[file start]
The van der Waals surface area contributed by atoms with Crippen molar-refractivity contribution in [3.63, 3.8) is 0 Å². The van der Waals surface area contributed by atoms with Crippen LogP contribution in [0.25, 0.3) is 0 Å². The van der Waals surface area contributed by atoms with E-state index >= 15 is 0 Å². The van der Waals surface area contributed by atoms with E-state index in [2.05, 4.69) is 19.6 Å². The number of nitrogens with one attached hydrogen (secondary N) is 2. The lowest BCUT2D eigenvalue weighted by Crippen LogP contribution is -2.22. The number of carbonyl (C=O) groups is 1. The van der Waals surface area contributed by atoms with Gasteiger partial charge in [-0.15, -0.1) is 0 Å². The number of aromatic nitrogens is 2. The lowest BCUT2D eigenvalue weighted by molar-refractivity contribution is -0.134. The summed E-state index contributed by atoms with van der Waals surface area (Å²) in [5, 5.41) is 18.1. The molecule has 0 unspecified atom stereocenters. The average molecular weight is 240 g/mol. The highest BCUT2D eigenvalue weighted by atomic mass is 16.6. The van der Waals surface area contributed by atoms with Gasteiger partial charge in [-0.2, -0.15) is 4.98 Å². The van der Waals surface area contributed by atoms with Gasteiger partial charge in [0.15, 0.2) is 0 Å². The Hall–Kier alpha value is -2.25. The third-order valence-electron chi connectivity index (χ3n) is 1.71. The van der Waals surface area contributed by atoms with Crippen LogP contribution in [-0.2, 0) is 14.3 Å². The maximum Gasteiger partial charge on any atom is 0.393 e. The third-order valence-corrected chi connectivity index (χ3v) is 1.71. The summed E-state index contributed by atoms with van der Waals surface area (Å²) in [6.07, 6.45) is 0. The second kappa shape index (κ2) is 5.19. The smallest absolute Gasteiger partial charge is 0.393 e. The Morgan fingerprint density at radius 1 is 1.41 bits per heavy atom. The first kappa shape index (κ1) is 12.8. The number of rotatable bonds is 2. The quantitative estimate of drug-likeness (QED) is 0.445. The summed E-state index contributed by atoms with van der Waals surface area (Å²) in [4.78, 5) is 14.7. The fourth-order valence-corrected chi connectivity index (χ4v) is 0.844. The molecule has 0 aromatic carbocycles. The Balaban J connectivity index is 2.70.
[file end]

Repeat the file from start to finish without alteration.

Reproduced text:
The van der Waals surface area contributed by atoms with Crippen molar-refractivity contribution in [3.63, 3.8) is 0 Å². The van der Waals surface area contributed by atoms with Crippen LogP contribution in [0.25, 0.3) is 0 Å². The van der Waals surface area contributed by atoms with E-state index >= 15 is 0 Å². The van der Waals surface area contributed by atoms with E-state index in [2.05, 4.69) is 19.6 Å². The number of nitrogens with one attached hydrogen (secondary N) is 2. The lowest BCUT2D eigenvalue weighted by Crippen LogP contribution is -2.22. The number of carbonyl (C=O) groups is 1. The van der Waals surface area contributed by atoms with Gasteiger partial charge in [-0.15, -0.1) is 0 Å². The number of aromatic nitrogens is 2. The lowest BCUT2D eigenvalue weighted by molar-refractivity contribution is -0.134. The summed E-state index contributed by atoms with van der Waals surface area (Å²) in [5, 5.41) is 18.1. The molecule has 0 unspecified atom stereocenters. The average molecular weight is 240 g/mol. The highest BCUT2D eigenvalue weighted by atomic mass is 16.6. The van der Waals surface area contributed by atoms with Gasteiger partial charge in [-0.2, -0.15) is 4.98 Å². The van der Waals surface area contributed by atoms with Gasteiger partial charge in [0.15, 0.2) is 0 Å². The Hall–Kier alpha value is -2.25. The third-order valence-electron chi connectivity index (χ3n) is 1.71. The van der Waals surface area contributed by atoms with Crippen LogP contribution in [-0.2, 0) is 14.3 Å². The maximum Gasteiger partial charge on any atom is 0.393 e. The third-order valence-corrected chi connectivity index (χ3v) is 1.71. The summed E-state index contributed by atoms with van der Waals surface area (Å²) in [6.07, 6.45) is 0. The second kappa shape index (κ2) is 5.19. The smallest absolute Gasteiger partial charge is 0.393 e. The Morgan fingerprint density at radius 1 is 1.41 bits per heavy atom. The first kappa shape index (κ1) is 12.8. The number of rotatable bonds is 2. The quantitative estimate of drug-likeness (QED) is 0.445. The summed E-state index contributed by atoms with van der Waals surface area (Å²) in [4.78, 5) is 14.7. The fourth-order valence-corrected chi connectivity index (χ4v) is 0.844. The molecule has 0 aromatic carbocycles. The Balaban J connectivity index is 2.70.